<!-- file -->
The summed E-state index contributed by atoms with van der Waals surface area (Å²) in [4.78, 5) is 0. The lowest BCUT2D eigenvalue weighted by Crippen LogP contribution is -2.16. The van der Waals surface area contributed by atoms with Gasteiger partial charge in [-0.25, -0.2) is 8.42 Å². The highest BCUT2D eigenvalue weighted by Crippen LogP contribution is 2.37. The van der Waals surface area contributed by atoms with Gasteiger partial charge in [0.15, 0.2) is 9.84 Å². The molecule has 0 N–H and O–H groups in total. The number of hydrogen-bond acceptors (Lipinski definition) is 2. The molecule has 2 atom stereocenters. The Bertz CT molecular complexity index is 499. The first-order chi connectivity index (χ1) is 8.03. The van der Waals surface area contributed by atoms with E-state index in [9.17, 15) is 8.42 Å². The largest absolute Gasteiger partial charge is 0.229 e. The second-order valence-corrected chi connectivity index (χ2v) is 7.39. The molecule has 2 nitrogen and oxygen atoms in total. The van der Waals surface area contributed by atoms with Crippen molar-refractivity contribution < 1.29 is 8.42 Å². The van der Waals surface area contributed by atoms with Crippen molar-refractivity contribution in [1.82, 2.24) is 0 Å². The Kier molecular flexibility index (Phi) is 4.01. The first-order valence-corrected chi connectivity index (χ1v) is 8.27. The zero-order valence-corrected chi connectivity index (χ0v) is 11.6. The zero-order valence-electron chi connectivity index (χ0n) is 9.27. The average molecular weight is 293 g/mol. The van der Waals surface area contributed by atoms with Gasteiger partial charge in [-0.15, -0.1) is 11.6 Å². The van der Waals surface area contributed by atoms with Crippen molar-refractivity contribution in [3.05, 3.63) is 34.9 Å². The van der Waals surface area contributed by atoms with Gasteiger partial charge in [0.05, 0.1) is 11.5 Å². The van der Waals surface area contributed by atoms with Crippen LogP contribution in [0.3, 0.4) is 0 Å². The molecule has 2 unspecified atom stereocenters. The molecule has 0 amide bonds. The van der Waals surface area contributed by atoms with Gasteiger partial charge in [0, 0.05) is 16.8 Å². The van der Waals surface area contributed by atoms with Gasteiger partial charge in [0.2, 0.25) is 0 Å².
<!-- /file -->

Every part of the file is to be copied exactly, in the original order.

The summed E-state index contributed by atoms with van der Waals surface area (Å²) in [4.78, 5) is 0. The lowest BCUT2D eigenvalue weighted by Crippen LogP contribution is -2.16. The van der Waals surface area contributed by atoms with Gasteiger partial charge in [-0.25, -0.2) is 8.42 Å². The highest BCUT2D eigenvalue weighted by Crippen LogP contribution is 2.37. The van der Waals surface area contributed by atoms with Gasteiger partial charge in [0.15, 0.2) is 9.84 Å². The molecule has 0 N–H and O–H groups in total. The number of hydrogen-bond acceptors (Lipinski definition) is 2. The molecule has 2 atom stereocenters. The Bertz CT molecular complexity index is 499. The first-order chi connectivity index (χ1) is 8.03. The van der Waals surface area contributed by atoms with E-state index in [9.17, 15) is 8.42 Å². The largest absolute Gasteiger partial charge is 0.229 e. The second-order valence-corrected chi connectivity index (χ2v) is 7.39. The molecule has 2 nitrogen and oxygen atoms in total. The van der Waals surface area contributed by atoms with Crippen molar-refractivity contribution < 1.29 is 8.42 Å². The van der Waals surface area contributed by atoms with Crippen molar-refractivity contribution in [1.82, 2.24) is 0 Å². The Kier molecular flexibility index (Phi) is 4.01. The first-order valence-corrected chi connectivity index (χ1v) is 8.27. The zero-order valence-corrected chi connectivity index (χ0v) is 11.6. The zero-order valence-electron chi connectivity index (χ0n) is 9.27. The average molecular weight is 293 g/mol. The van der Waals surface area contributed by atoms with Gasteiger partial charge in [-0.15, -0.1) is 11.6 Å². The van der Waals surface area contributed by atoms with Crippen molar-refractivity contribution in [3.05, 3.63) is 34.9 Å². The van der Waals surface area contributed by atoms with Gasteiger partial charge in [0.05, 0.1) is 11.5 Å². The van der Waals surface area contributed by atoms with Crippen LogP contribution in [0.3, 0.4) is 0 Å². The molecule has 2 unspecified atom stereocenters. The molecule has 0 amide bonds. The van der Waals surface area contributed by atoms with Gasteiger partial charge in [0, 0.05) is 16.8 Å². The van der Waals surface area contributed by atoms with Gasteiger partial charge in [0.2, 0.25) is 0 Å².